Laura Horwitz is having a conversation about race.

In fact, she’s having many conversations about race. In St. Louis, one of the most racially segregated cities in the country, Laura is organizing predominantly white families to confront racial inequity, white privilege, and diversity… through children’s books.

Laura, a Jewish Organizing Fellow from 2003 – 2004, started her organization, We Stories, to find a new way for addressing one of the most challenging subjects in our country today — and the response has been astounding. An increasingly widening circle of families, 550 and counting, are now consciously engaging with racism in their homes, with their children, as a community, and as vocal constituents in their local democracy. Currently a group from We Stories is studying the Ferguson Report together to determine what kind of action they can take as a community to make change.

JOIN alumni like Laura Horwitz are using their organizing training and mentoring to change the conversation on social justice across the country.

Please consider supporting JOIN with a gift today!

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Why this funder “don’t kvetch”

Myron Miller is helping build a better future, literally and figuratively.

As a generous philanthropist with the Herman and Frieda L. Miller Foundation, Myron is supporting civic engagement, advocacy, and community organizing in Greater Boston and Eastern Massachusetts.

As the principal at Miller Dyer Spears architecture, planning, and interior design firm, Myron is building state of the art structures to improve his city and surrounding communities.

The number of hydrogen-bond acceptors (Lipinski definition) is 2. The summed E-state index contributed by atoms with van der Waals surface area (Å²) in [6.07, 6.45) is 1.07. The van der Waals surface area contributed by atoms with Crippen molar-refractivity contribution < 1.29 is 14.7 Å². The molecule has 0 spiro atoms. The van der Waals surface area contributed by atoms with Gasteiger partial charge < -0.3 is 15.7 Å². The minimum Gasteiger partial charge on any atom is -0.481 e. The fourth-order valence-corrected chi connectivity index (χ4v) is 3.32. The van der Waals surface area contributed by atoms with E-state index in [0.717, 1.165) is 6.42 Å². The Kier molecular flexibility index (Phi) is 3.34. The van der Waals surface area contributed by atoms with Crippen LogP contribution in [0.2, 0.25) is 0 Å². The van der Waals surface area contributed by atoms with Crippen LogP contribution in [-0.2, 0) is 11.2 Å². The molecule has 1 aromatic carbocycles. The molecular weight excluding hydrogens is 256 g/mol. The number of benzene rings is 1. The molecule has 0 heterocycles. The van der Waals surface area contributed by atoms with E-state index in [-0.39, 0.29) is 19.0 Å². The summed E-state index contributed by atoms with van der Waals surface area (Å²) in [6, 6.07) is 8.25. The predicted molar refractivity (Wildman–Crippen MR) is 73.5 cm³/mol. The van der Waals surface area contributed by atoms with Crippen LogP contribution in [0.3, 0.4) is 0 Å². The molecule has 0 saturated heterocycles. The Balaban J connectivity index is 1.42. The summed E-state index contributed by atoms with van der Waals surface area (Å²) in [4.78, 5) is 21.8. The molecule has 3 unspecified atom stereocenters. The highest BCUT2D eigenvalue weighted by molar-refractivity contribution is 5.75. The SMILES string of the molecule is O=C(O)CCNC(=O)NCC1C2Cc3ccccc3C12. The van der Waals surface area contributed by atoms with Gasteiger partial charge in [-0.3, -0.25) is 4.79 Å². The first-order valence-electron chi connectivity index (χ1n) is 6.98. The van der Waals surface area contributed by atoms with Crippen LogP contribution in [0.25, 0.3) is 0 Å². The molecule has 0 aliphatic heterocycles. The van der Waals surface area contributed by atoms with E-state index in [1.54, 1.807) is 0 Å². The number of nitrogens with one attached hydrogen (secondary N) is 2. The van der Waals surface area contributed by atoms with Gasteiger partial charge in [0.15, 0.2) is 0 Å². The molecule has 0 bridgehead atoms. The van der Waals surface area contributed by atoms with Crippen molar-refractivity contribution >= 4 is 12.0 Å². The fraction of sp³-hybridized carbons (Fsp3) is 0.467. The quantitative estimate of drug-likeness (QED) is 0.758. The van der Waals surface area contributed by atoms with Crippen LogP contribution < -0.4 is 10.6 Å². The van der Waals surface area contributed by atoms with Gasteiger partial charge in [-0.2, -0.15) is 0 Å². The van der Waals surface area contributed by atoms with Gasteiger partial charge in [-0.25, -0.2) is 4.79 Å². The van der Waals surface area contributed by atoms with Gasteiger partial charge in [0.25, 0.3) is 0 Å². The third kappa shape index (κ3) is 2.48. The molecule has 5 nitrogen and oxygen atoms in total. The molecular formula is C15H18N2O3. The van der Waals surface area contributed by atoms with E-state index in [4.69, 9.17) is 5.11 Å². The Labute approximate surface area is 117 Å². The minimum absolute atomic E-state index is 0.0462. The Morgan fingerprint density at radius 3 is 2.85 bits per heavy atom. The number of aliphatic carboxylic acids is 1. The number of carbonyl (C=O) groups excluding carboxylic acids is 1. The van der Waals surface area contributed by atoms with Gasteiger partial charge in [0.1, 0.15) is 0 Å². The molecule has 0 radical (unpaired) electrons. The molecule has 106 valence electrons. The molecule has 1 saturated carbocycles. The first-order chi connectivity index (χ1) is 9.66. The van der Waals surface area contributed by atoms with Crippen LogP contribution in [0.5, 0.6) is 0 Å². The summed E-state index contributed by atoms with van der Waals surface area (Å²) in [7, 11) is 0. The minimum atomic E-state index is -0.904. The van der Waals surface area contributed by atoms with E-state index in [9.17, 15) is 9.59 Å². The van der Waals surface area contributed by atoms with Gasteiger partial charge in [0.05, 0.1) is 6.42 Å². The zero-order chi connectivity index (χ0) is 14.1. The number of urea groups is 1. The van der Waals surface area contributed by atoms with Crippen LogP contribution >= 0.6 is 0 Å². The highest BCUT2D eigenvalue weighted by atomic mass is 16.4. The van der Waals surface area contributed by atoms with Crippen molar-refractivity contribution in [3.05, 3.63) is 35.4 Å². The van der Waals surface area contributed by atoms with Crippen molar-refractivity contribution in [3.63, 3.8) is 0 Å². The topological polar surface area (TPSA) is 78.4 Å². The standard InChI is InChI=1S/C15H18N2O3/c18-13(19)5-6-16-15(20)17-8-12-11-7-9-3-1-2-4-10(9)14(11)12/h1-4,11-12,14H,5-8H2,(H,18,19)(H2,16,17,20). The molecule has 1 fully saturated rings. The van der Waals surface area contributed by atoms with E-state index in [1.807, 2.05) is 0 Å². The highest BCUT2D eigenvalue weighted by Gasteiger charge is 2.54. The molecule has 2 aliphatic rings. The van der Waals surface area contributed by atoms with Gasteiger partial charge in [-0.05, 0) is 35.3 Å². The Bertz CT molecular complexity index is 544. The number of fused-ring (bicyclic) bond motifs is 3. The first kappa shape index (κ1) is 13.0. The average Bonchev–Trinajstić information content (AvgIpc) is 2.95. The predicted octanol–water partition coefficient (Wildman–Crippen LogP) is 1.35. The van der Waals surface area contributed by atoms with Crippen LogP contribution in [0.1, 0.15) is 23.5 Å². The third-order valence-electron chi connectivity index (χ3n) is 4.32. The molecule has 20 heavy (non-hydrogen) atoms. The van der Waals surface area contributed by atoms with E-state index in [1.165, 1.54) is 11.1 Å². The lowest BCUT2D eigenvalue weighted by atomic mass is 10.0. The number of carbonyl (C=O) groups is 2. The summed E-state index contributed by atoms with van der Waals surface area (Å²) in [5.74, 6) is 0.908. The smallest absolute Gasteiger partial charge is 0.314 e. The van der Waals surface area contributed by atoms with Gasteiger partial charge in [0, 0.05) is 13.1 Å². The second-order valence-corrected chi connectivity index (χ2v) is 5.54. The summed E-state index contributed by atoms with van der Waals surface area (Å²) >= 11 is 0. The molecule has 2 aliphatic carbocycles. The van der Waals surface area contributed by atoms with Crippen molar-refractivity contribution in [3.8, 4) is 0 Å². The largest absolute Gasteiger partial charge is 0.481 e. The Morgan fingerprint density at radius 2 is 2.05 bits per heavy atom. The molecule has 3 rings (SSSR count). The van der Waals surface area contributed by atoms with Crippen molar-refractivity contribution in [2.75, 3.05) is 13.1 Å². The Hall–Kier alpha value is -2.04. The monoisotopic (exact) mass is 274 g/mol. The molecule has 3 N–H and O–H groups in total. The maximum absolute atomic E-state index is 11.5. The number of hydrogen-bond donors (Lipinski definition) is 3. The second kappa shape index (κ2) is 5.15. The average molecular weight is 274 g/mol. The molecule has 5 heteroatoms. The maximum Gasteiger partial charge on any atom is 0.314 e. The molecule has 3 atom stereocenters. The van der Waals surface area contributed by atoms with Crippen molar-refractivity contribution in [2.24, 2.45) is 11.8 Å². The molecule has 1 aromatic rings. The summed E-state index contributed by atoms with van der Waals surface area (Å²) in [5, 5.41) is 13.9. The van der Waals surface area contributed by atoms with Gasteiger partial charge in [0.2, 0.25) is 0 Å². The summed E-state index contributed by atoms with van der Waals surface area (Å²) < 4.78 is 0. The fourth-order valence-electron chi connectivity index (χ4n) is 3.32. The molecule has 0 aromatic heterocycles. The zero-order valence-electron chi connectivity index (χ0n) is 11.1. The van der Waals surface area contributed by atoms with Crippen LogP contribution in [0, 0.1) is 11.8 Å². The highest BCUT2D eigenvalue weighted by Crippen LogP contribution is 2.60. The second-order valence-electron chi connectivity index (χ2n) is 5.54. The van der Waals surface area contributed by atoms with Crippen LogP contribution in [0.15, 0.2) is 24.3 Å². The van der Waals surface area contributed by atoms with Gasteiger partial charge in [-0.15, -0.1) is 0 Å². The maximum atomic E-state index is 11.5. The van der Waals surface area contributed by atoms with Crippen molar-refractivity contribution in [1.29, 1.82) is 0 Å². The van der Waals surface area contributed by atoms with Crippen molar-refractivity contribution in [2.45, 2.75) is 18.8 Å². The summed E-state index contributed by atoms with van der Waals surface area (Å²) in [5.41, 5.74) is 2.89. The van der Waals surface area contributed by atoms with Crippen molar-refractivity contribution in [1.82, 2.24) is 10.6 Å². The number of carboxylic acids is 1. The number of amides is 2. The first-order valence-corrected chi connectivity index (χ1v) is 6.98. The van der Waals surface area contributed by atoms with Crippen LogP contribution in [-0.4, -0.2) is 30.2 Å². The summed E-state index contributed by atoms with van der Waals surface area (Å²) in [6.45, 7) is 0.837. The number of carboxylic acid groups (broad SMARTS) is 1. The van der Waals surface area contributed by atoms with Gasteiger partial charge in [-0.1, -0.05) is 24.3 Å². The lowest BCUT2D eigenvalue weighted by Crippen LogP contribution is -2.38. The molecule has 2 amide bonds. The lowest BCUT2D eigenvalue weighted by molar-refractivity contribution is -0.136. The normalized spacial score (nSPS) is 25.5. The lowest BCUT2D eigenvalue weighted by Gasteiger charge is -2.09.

And as a longtime funder of JOIN, Myron is helping train today’s and tomorrow’s social justice leaders. Not only has Myron been backing JOIN for 15 years, sustaining our work and building relationships with our Fellows – he also rolled up his sleeves and took our online training course Don’t Kvetch, Organize!

We exist because of our community of committed supporters like Myron.

Please consider supporting JOIN with a gift today!


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What 150 one on ones can do

by Rabbi Shuli Passow

Rabbi Shuli Passow is Director of Community Engagement at B’nai Jeshurun in New York City, and a Seminary Leadership Project alum.

Leading isn’t enough anymore. In our current political reality, we need more than just strong leaders – we need leaders who can nurture and develop other leaders. It’s not enough to stand up yourself – change won’t come if we don’t mobilize entire communities. Through my organizing training and mentorship with JOIN, I’ve been able to help B’nai Jeshurun, a nationally known New York City synagogue of 3500 households, expand the number of people involved in our justice work so that more of our community is united in taking action.